First, a severe drought in the Southwest cut cattle herd numbers to their lowest level in more than 60 years. Then an intense controversy erupted over a common type of filler known as "pink slime," hurting ground beef sales. The industry was just regaining its footing when the word of the mad cow discovery came Tuesday.
"They say things happen in threes, so hopefully this is the last one," said Buck Wehrbein, who manages a feeding operation in Mead, Neb.
The infected dairy cow, only the fourth ever discovered in the United States, was found as part of an Agriculture Department program that tests about 40,000 cows a year for the fatal brain disease. The animal apparently acquired the infection from a random mutation, not from eating infected cattle feed.
It was the first new case of mad cow disease in the U.S. since 2006 and came just as beef exports finally were recovering from the discovery of the disease in a cow imported from Canada in 2003. With billions of dollars at risk, the USDA and other government officials responded quickly, explaining consumers never were at risk because none of the animal's meat was bound for the food supply.
"It looks like that system is working, and for those of us in the business, that's a relief," Wehrbein said.
Mad cow disease, or bovine spongiform encephalopathy (BSE), is fatal to cows and can cause a fatal human brain disease in people who eat tainted beef. The World Health Organization has said tests show humans cannot be infected by drinking milk from infected animals.
The swift response also reflected a desire to avoid a repeat of the pink slime scare, which erupted when consumers learned some ground meat contained scraps of beef treated with ammonium hydroxide.
Some people and institutions responded by rejecting the product known as "lean, finely textured beef." And by the time the industry responded, demand had fallen dramatically and production plants had closed.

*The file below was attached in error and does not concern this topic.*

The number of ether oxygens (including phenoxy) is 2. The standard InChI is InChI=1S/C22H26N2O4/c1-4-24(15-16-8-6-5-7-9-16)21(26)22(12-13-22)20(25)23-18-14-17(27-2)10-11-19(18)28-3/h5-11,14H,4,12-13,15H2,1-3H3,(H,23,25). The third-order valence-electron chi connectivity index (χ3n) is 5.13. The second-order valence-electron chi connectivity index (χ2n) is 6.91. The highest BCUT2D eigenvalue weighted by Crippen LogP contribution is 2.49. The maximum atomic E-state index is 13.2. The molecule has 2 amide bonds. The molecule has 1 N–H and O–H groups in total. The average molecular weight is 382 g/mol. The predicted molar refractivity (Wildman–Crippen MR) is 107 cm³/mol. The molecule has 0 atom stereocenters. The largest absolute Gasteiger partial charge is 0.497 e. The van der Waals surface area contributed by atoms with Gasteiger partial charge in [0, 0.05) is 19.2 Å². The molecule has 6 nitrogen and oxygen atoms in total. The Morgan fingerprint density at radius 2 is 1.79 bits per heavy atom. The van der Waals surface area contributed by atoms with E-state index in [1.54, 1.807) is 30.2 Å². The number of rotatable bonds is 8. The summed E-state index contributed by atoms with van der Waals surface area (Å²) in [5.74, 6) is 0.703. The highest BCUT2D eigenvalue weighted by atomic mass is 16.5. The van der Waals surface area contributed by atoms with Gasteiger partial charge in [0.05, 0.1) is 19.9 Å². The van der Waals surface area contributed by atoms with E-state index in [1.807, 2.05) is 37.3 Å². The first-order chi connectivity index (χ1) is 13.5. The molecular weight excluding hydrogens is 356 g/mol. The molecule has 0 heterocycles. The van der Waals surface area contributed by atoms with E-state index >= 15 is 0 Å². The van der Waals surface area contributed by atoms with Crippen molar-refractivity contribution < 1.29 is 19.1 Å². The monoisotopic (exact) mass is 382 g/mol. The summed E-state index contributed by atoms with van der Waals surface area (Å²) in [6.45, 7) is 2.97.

"In retrospect, they didn't take that seriously and I think they underestimated the impact the media could have on consumer behaviour," said Heather Jones, an industry analyst with BB&T Capital Markets. "I think they wanted to be all over this to quell any concerns domestically, and also you don't want to lose any of your export markets."
After the 2003 discovery, beef exports plunged from $3.6 billion that year to $809 million in 2004. On Tuesday, meat industry groups, food companies and the American Veterinary Medical Association quickly issued statements and updated their websites, seeking to reassure the public that the nation's meat supply is safe.
"Consumers should be reminded that the BSE agent is not contained in beef muscle such as cuts like steaks, roasts and hamburger," Tyson Foods, the second-largest beef producer in the U.S., said in a statement.
The industry's challenges come as beef exports are soaring, hitting a record $5.4 billion last year. The trend is continuing this year, with export value up about 10 to 12 per cent, said Joe Schuele, a spokesman for the U.S. Meat Export Federation, a trade group.
Leading beef importers, including Canada, Mexico and Japan, responded quickly that the new mad cow case would have no effect on their imports. But the strongest reaction among trade partners came from those already skeptical about U.S. beef.